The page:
Trying to decide the ORFC 2017 programme content felt like no mean feat these past few months. Since July, I have received three times more session proposals than what the conference programme can accommodate.
Whilst I found the process of rejecting sessions an unpleasant experience, the sheer volume highlighted just how much brilliant work people are doing in UK food and farming and maybe the solution is to make the 2018 conference a week-long!
It also made me question: how do we use the ORFC platform as a space for really galvanising action and bringing people together not just for the conference, but for the whole year round? Thoughts most welcome.
The 2017 conference will follow the usual three strands of Farm Practice, New Entrants, New Ideas and The Big Ideas, with no doubt many themes overlapping and feeding into the other.
The first involves a number of practical farming sessions which span the board from Nurturing nature within farming, to Low stress handling of animals to companion cropping to Livestock in the arable rotation, to Is organic really healthier to Improving livestock health using a homeopathic approach and everything else in between.
New Entrants, New Ideas involves sessions relating to reshaping agriculture and for those wishing to enter or remain (and thrive) in the sector, such as The case for microdairies, A community farm for every community, Real farm trials: low cost, practical research to help your farming business to Using social and eco-logical systems theory to build resilient local food networks. These sessions are designed around creating pioneering solutions for the next generation of farmers.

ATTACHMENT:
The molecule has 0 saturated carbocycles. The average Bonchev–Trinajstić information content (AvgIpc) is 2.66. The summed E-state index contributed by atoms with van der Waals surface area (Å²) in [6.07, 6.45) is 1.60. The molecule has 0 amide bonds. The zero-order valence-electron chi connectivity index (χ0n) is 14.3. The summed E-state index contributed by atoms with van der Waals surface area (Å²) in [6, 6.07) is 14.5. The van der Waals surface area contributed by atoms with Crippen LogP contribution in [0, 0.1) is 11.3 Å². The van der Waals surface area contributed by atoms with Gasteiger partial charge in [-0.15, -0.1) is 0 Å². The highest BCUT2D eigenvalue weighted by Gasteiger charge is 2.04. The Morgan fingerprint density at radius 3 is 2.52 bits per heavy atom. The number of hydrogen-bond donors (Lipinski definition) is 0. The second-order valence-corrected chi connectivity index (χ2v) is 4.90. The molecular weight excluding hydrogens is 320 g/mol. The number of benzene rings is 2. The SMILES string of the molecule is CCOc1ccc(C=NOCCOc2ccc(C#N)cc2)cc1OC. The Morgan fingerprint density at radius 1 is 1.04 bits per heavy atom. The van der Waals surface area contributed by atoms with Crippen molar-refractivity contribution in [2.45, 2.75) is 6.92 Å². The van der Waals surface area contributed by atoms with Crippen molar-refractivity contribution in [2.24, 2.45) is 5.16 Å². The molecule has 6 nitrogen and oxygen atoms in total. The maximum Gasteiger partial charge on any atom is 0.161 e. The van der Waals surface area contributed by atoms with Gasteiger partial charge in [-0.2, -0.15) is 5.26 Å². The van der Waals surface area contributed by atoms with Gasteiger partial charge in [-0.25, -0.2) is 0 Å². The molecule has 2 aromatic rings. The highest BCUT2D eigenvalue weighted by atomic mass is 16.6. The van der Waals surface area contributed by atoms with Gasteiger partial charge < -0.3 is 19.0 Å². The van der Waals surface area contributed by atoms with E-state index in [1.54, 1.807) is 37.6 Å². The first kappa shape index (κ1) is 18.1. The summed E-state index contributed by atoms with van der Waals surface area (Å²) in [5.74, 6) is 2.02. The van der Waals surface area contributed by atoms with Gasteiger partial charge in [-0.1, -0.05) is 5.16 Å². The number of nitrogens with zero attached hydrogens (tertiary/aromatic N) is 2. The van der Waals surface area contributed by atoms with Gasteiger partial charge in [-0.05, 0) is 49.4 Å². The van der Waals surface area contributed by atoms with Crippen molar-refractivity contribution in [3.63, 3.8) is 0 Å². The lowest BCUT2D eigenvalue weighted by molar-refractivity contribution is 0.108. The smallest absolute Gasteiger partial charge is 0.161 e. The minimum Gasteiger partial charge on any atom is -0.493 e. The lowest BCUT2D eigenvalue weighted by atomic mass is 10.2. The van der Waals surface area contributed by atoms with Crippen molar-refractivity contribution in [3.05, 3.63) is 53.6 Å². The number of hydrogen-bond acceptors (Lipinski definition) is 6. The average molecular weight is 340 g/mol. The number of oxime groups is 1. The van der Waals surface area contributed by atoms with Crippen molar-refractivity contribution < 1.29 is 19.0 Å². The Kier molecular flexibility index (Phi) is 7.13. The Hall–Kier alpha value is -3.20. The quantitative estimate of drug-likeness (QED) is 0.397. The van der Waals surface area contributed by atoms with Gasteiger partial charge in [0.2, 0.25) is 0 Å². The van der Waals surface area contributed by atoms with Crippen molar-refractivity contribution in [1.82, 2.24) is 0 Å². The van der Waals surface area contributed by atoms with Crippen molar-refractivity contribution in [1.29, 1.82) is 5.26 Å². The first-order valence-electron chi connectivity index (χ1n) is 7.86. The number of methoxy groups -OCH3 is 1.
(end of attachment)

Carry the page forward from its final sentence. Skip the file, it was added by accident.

Mutterings around what Brexit might mean for UK farming seem to be on hot on people’s lips at the moment. Coupled with Trump’s latest victory, 2016 has been – in my mind – a somewhat crazy year for shaking the political ground beneath our feet.
Thus I feel The Big Ideas sessions are certainly going to stir up some interesting debate this year. Whilst I do not want it to become a Brexit conference, it cannot be ignored and I believe the ORFC can be a powerful space for discussing and determining the type of agricultural policies we – as civil society at large – should be calling for.
Friends of the Earth are leading the session Livestock post Brexit whilst the Land Worker’s Alliance lead A place at the table: democratic food governance and grassroots policy making, delving into what a people’s food policy might look like and what the barriers and opportunities are for realising it. Public money for public good: valuing farm subsidies from different perspectives led by Sustain will examine where the public subsidy should be spent for our health, nature and economy whilst Farming outside the CAP – perspectives on British farming after Brexit explores the threats and opportunities that Brexit holds for small-scale and family farms in the UK.
There are so many more fascinating sessions I’d like to speak about and include here, but much better if you come and along in January and experience them for yourselves!
To view the provisional programme, visit here.
See you then,
Nessie Reid, ORFC Manager, 25 November 2016 (email: firstname.lastname@example.org)